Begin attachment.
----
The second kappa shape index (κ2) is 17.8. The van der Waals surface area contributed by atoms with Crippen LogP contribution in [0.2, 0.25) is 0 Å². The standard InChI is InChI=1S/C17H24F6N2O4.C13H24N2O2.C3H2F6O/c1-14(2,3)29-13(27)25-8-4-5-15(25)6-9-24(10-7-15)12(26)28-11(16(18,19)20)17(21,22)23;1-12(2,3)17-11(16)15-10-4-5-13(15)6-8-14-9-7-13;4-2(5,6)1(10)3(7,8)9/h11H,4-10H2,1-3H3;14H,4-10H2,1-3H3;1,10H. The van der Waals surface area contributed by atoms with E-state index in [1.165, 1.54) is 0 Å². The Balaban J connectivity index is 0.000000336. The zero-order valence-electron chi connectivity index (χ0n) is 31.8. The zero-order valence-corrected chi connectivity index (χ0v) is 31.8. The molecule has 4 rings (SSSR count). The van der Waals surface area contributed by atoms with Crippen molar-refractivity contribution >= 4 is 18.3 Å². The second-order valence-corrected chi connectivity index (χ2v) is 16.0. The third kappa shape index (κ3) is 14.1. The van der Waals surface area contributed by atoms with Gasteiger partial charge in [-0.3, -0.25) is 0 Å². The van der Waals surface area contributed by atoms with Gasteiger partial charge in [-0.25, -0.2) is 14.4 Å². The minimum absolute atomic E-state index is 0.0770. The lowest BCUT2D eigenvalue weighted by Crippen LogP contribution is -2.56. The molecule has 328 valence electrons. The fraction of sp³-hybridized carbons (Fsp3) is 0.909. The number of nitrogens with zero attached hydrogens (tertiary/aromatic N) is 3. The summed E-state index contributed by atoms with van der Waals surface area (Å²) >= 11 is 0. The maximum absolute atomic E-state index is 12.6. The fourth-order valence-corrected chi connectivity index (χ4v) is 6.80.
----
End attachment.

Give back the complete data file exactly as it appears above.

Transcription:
The second kappa shape index (κ2) is 17.8. The van der Waals surface area contributed by atoms with Crippen LogP contribution in [0.2, 0.25) is 0 Å². The standard InChI is InChI=1S/C17H24F6N2O4.C13H24N2O2.C3H2F6O/c1-14(2,3)29-13(27)25-8-4-5-15(25)6-9-24(10-7-15)12(26)28-11(16(18,19)20)17(21,22)23;1-12(2,3)17-11(16)15-10-4-5-13(15)6-8-14-9-7-13;4-2(5,6)1(10)3(7,8)9/h11H,4-10H2,1-3H3;14H,4-10H2,1-3H3;1,10H. The van der Waals surface area contributed by atoms with E-state index in [1.165, 1.54) is 0 Å². The Balaban J connectivity index is 0.000000336. The zero-order valence-electron chi connectivity index (χ0n) is 31.8. The zero-order valence-corrected chi connectivity index (χ0v) is 31.8. The molecule has 4 rings (SSSR count). The van der Waals surface area contributed by atoms with Crippen molar-refractivity contribution >= 4 is 18.3 Å². The second-order valence-corrected chi connectivity index (χ2v) is 16.0. The third kappa shape index (κ3) is 14.1. The van der Waals surface area contributed by atoms with Gasteiger partial charge in [-0.3, -0.25) is 0 Å². The van der Waals surface area contributed by atoms with Gasteiger partial charge in [-0.25, -0.2) is 14.4 Å². The minimum absolute atomic E-state index is 0.0770. The lowest BCUT2D eigenvalue weighted by Crippen LogP contribution is -2.56. The molecule has 328 valence electrons. The fraction of sp³-hybridized carbons (Fsp3) is 0.909. The number of nitrogens with zero attached hydrogens (tertiary/aromatic N) is 3. The summed E-state index contributed by atoms with van der Waals surface area (Å²) >= 11 is 0. The maximum absolute atomic E-state index is 12.6. The fourth-order valence-corrected chi connectivity index (χ4v) is 6.80.